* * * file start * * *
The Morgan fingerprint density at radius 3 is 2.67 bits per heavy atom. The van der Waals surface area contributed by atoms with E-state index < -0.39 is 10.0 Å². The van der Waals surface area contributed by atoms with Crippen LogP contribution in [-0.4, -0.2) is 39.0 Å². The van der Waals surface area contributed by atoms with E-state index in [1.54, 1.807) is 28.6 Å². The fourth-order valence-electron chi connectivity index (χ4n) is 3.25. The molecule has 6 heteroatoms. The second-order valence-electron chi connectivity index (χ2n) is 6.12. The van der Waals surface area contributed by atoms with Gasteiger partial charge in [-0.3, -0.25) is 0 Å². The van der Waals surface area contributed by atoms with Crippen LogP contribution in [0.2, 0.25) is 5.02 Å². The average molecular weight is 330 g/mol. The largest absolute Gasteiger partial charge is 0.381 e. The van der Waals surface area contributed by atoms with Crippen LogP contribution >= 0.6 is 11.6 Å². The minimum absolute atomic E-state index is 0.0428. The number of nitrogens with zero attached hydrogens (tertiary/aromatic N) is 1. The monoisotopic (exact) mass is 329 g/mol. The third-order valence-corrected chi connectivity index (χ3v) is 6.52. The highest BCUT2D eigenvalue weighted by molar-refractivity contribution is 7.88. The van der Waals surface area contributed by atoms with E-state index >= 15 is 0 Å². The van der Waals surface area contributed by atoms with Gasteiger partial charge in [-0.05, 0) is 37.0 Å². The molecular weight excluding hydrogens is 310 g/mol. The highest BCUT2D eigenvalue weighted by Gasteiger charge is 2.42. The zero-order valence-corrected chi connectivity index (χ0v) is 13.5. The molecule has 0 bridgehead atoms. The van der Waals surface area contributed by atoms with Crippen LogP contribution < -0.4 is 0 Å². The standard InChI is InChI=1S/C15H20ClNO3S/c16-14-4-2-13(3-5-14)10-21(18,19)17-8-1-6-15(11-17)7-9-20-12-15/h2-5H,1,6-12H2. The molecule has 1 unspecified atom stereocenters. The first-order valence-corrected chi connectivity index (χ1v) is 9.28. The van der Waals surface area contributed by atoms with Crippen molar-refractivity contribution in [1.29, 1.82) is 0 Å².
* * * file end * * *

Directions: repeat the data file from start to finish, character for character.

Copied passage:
The Morgan fingerprint density at radius 3 is 2.67 bits per heavy atom. The van der Waals surface area contributed by atoms with E-state index < -0.39 is 10.0 Å². The van der Waals surface area contributed by atoms with Crippen LogP contribution in [-0.4, -0.2) is 39.0 Å². The van der Waals surface area contributed by atoms with E-state index in [1.54, 1.807) is 28.6 Å². The fourth-order valence-electron chi connectivity index (χ4n) is 3.25. The molecule has 6 heteroatoms. The second-order valence-electron chi connectivity index (χ2n) is 6.12. The van der Waals surface area contributed by atoms with Gasteiger partial charge in [-0.3, -0.25) is 0 Å². The van der Waals surface area contributed by atoms with Crippen LogP contribution in [0.2, 0.25) is 5.02 Å². The average molecular weight is 330 g/mol. The largest absolute Gasteiger partial charge is 0.381 e. The van der Waals surface area contributed by atoms with Crippen LogP contribution >= 0.6 is 11.6 Å². The minimum absolute atomic E-state index is 0.0428. The number of nitrogens with zero attached hydrogens (tertiary/aromatic N) is 1. The monoisotopic (exact) mass is 329 g/mol. The third-order valence-corrected chi connectivity index (χ3v) is 6.52. The highest BCUT2D eigenvalue weighted by molar-refractivity contribution is 7.88. The van der Waals surface area contributed by atoms with E-state index >= 15 is 0 Å². The van der Waals surface area contributed by atoms with Gasteiger partial charge in [-0.05, 0) is 37.0 Å². The molecular weight excluding hydrogens is 310 g/mol. The highest BCUT2D eigenvalue weighted by Gasteiger charge is 2.42. The zero-order valence-corrected chi connectivity index (χ0v) is 13.5. The molecule has 0 bridgehead atoms. The van der Waals surface area contributed by atoms with Crippen LogP contribution < -0.4 is 0 Å². The standard InChI is InChI=1S/C15H20ClNO3S/c16-14-4-2-13(3-5-14)10-21(18,19)17-8-1-6-15(11-17)7-9-20-12-15/h2-5H,1,6-12H2. The molecule has 1 unspecified atom stereocenters. The first-order valence-corrected chi connectivity index (χ1v) is 9.28. The van der Waals surface area contributed by atoms with Crippen molar-refractivity contribution in [1.29, 1.82) is 0 Å².